4. Ineffective or non-existent partner performance reviews

One of the ways to ensure engagement is to make sure that, with clarity around what being a partner means, partners talk through their performance against agreed targets and agree what they will do in future.

Having written annual partner performance goals and an effective performance management process is essential. However, many partners say they do not have an effective review.

Firms cannot expect an uplift in performance if underperforming partners do exactly the same thing year on year. Firm leaders have to be clear about what they want and make sure that partners have the capabilities to deliver.

All efforts to deal with underperformance must be in line with the firm’s values, which means ensuring partners are equipped to carry out their roles and are supported in their attempts to improve what they do.

5. Performance systems that are not tied to strategic initiatives

It is not always the performance system itself that’s the problem. Rather, it is what the system rewards that is the issue. If a firm’s system rewards entitlement criteria (such as seniority or equity interest), then it isn’t surprising that some partners don’t take accountability seriously, aren’t good citizens and don’t put the firm first. If a firm is serious about rewarding partners who help to achieve its strategic initiatives, then its compensation must be tied to individual and team results – and the results must be delivered in the way the firm expects its partners to behave.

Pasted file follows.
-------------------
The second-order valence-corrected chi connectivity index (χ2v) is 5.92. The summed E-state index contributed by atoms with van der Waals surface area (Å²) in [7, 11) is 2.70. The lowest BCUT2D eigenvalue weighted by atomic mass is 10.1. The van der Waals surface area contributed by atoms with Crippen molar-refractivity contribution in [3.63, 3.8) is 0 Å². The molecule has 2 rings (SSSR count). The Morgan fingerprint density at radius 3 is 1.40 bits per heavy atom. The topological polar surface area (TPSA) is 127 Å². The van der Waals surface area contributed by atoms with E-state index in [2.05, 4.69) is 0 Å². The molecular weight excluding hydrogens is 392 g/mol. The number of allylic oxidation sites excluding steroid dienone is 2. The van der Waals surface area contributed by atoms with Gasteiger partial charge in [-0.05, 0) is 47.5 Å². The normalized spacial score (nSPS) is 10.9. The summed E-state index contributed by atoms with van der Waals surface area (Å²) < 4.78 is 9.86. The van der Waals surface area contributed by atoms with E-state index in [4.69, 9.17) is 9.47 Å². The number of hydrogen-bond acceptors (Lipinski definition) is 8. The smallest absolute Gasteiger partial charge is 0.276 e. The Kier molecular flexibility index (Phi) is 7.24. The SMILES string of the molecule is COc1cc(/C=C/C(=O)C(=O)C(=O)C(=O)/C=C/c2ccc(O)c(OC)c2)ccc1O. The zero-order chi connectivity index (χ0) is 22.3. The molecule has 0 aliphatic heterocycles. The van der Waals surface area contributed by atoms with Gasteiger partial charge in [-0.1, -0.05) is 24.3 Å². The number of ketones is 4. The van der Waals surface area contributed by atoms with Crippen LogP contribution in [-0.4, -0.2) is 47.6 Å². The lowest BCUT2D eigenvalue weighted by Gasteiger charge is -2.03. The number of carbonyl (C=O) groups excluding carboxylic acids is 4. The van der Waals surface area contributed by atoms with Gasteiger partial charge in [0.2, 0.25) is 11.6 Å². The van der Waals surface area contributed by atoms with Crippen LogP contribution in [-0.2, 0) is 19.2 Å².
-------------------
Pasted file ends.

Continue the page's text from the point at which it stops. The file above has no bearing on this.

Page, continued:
6. Leaders not knowing how to engage their partners

What separates the top leaders of law firms from everyone else? Unsurprisingly, it starts with helping partners to create a compelling direction and vision, the strategies for achieving them and the values the firm stands for. With the partners active participants in the firm’s future, successful firm leaders continually engage their partners and help them to become even more effective with clients and, critically, successful leaders themselves, given their influence on what everyone in the firm does. It sounds easy but it isn’t. It’s no longer good enough for firm leaders to be appointed on the basis of great client service. Staying close to clients is still a part of the job, but it’s not the major part. It’s vital for leaders to help build a more cohesive, integrated firm, where everyone in the firm wants to be a part of its future, has the capabilities to help it to succeed and demonstrates behaviours driven by its values. And, as firm leaders need the respect and trust of partners, they also need to be outstanding role models in everything they do.